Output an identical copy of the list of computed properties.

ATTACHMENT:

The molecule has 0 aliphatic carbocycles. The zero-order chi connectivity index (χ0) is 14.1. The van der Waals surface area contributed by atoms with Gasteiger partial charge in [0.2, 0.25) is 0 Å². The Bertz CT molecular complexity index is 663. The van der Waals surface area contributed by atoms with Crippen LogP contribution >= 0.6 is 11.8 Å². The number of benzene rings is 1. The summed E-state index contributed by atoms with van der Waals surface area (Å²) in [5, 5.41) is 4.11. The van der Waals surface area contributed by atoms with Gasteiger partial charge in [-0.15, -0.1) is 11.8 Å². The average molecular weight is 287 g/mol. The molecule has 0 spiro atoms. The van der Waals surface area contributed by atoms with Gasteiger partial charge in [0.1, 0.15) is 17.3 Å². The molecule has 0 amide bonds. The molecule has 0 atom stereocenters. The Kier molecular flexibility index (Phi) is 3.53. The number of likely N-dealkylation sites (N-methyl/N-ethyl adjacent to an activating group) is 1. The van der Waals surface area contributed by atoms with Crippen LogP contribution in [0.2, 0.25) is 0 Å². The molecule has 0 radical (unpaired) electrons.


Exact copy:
The molecule has 0 aliphatic carbocycles. The zero-order chi connectivity index (χ0) is 14.1. The van der Waals surface area contributed by atoms with Gasteiger partial charge in [0.2, 0.25) is 0 Å². The Bertz CT molecular complexity index is 663. The van der Waals surface area contributed by atoms with Crippen LogP contribution >= 0.6 is 11.8 Å². The number of benzene rings is 1. The summed E-state index contributed by atoms with van der Waals surface area (Å²) in [5, 5.41) is 4.11. The van der Waals surface area contributed by atoms with Gasteiger partial charge in [-0.15, -0.1) is 11.8 Å². The average molecular weight is 287 g/mol. The molecule has 0 spiro atoms. The van der Waals surface area contributed by atoms with Gasteiger partial charge in [0.1, 0.15) is 17.3 Å². The molecule has 0 amide bonds. The molecule has 0 atom stereocenters. The Kier molecular flexibility index (Phi) is 3.53. The number of likely N-dealkylation sites (N-methyl/N-ethyl adjacent to an activating group) is 1. The van der Waals surface area contributed by atoms with Crippen LogP contribution in [0.2, 0.25) is 0 Å². The molecule has 0 radical (unpaired) electrons.